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    $\begingroup$ I don't think this fits well, because so far deep mathematics doesn't have much to say about when these models will and won't work. $\endgroup$ – Noah Stein Jul 14 '16 at 10:27
  • $\begingroup$ Thanks for the link to the paper. It's going to be a very interesting read. $\endgroup$ – Jeel Shah Jul 15 '16 at 15:27
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One can easily implement an algorithm to fit a $\operatorname{GARCH}(p,q)$ model with standard software such as R. Even a one-step $\operatorname{ARMA}$$\operatorname{-GARCH}$ model (where the $\operatorname{GARCH}$-process is on the residuals) can be implemented but the results of the (strong) consistency of the (Quasi-)MLE require assumptions that are hard to check and the proofs require quite an extensive toolbox, including Random Iterated Lipschitz Maps and exponential almost sure stability since the recursions and the models behind are non-linear.

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Many naive factoring algorithms rely on the fact that for every prime p, there is a prime between p and $p^2$. Of course it's usually easy to make a slight modification that removes that requirement.

It's not difficult to write an algorithm that will find a primitive root of a prime p. But without the theorem that every prime has a primitive root, you'd have to write an algorithm that either finds a primitive root, or proves that non exists.

Gazillions of inexperienced programmers write at some time in their life a program that tries to find counter examples to the Collatz conjecture. And inevitably these programs rely on the theorem that the Collatz sequence with any starting value > 1 never has an element ≥ $2^k$, typically for k = 31, 32, 63, or 64. Which is a problem, since that theorem isn't actually true :-).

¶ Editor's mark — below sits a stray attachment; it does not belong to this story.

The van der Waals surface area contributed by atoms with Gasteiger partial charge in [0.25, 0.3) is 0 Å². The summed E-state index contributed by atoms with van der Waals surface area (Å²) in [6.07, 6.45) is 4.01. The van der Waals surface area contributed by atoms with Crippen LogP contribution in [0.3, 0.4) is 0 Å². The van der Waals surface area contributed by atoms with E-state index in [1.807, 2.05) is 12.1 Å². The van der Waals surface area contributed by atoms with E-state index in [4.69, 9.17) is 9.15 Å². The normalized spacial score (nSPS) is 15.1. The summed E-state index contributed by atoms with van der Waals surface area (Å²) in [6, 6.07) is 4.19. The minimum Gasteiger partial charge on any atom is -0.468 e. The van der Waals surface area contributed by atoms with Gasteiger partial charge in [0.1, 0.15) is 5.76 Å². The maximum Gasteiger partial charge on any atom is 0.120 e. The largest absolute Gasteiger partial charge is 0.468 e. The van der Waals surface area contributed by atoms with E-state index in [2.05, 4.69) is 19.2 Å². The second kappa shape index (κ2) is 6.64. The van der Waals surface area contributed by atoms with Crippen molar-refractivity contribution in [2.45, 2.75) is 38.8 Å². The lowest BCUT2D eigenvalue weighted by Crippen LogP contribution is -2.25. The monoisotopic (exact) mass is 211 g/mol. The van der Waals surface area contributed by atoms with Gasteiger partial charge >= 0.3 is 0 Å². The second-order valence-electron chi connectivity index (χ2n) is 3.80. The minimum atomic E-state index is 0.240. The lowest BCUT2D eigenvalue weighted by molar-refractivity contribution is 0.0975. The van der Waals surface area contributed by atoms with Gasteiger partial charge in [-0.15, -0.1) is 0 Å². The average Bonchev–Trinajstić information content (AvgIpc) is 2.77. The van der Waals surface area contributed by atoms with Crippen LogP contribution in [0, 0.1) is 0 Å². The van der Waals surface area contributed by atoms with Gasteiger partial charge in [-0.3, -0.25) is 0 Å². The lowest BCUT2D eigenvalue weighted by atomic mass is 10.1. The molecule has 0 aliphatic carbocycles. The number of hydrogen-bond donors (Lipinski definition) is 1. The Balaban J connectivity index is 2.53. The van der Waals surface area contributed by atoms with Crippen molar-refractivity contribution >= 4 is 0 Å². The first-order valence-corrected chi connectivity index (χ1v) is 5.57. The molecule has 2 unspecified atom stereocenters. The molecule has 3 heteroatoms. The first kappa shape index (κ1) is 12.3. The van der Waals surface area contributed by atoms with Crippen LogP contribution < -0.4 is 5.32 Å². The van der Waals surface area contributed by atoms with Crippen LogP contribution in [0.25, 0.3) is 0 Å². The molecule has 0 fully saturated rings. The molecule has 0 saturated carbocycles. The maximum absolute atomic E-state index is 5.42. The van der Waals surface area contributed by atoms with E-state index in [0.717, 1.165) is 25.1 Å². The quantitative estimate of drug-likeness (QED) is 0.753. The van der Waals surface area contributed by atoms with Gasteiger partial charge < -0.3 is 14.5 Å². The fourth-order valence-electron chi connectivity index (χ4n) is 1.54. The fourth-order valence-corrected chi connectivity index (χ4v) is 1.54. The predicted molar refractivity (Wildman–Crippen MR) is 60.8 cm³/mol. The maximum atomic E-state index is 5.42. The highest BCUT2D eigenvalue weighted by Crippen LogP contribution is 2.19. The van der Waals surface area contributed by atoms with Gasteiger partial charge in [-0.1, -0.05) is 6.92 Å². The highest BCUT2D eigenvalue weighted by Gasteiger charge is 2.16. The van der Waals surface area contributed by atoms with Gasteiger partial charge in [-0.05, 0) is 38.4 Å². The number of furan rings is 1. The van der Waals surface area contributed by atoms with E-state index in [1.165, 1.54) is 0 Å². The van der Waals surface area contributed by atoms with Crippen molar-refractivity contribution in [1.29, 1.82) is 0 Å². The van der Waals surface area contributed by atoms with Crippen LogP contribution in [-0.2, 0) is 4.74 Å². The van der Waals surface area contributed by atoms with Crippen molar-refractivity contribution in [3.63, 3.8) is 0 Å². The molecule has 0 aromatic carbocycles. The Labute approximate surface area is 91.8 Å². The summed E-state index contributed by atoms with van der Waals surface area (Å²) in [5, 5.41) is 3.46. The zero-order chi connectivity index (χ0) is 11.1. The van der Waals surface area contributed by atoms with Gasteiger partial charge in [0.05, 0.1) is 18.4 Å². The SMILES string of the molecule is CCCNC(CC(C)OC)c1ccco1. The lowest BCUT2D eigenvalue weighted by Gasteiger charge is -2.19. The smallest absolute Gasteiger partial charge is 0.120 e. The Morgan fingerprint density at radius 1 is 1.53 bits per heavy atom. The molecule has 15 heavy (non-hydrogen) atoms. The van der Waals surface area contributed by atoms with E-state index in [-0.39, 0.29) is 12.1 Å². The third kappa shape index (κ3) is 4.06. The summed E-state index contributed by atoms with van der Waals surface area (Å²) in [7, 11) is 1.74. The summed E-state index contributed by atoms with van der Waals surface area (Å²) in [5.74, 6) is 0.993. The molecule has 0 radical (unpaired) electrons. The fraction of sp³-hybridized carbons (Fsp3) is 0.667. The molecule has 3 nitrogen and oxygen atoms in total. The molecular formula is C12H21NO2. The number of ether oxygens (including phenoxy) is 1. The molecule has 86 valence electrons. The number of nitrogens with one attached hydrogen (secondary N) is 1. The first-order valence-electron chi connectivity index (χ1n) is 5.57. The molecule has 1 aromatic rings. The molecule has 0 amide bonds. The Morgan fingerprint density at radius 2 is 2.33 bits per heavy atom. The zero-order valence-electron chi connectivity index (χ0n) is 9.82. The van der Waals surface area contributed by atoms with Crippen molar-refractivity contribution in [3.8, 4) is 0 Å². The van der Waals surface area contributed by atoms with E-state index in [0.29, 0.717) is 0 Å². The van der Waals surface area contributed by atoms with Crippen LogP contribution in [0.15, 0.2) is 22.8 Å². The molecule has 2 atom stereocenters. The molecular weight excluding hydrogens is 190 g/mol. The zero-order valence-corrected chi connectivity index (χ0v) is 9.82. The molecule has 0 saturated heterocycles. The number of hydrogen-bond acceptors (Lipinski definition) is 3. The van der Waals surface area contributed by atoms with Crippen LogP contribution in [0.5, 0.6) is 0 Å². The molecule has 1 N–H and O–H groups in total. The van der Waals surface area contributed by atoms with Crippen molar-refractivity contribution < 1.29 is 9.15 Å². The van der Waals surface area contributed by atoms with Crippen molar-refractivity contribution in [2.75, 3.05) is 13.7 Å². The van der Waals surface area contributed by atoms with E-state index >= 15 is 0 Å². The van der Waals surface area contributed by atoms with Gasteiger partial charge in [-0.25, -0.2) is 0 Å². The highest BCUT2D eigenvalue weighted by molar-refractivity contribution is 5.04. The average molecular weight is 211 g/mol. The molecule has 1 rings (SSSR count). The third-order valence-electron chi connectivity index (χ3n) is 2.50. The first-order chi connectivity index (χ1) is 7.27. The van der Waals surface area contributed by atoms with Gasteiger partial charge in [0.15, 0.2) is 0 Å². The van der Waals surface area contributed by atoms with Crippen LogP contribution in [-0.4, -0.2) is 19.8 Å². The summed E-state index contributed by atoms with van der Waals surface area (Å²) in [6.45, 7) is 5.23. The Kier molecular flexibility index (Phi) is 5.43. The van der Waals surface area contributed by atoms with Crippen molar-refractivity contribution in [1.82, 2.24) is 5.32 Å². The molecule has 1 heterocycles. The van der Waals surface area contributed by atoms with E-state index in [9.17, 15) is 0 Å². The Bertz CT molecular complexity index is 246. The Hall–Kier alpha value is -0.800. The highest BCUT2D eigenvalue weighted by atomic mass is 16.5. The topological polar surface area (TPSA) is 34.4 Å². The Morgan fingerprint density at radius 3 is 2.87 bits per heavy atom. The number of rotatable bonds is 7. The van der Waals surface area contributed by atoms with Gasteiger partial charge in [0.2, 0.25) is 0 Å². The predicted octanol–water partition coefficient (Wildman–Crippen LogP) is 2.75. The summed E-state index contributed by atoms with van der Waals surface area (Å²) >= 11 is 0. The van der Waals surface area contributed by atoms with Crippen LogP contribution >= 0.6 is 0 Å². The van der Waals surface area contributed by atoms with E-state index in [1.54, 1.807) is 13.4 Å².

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It depends on what kind of algorithms you need.

A lot of approximation algeorithms need advanced mathematical technics to prove their currectness (to show that the output is a good approximation of the optimum).

Here is a survery on randomized rounding methods in approximation-algorithm: http://homepage.divms.uiowa.edu/~sriram/196/fall08/rr-final.pdf

In addition, there are algorithms that based on some combinatorial constructions which may be relies on advanced math.

Here is a link to an "old" course on Pseudorandomness and Combinatorial Constructions: https://people.eecs.berkeley.edu/~luca/pacc/.

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Fermat's last theorem:

No integers exist for a, b and c to satisfy: $$ a^n = b^n + c^n $$ For any values of n > 2.

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    $\begingroup$ yes, this was already covered in another post. $\endgroup$ – Jorge Fernández Jul 14 '16 at 15:05
  • $\begingroup$ What's this have to do with an algorithm? I just see a proof that there is none. That seems a bit useless, we have a proof that there is no polynomial deg > 0 without a root in C, no solution in radicals to specific quintic equations, no prime 1 mod 4 that can't be written as the sum of 2 squares, and hence no algorithms to find these objects, or else the algorithm "return false" trivially executes by way of a mathematical proof. $\endgroup$ – djechlin Jul 16 '16 at 16:02
  • $\begingroup$ @djechlin: see Richard Stanley's answer. Any theorem that something doesn't exist (in this case a solution to an equation), is also a proof of the correctness of the trivial algorithm "HALT" for solving the problem "list all the somethings" (in this case find the solutions to the equation). And vice-versa: proving the correctness of that algorithm proves non-existence, so if the only known proofs of the theorem use deep mathematics then the only known proofs that the algorithm is correct are deep too. It's a lateral-thinking answer to the question: HALT is uninteresting as an algorithm. $\endgroup$ – Steve Jessop Jul 17 '16 at 12:13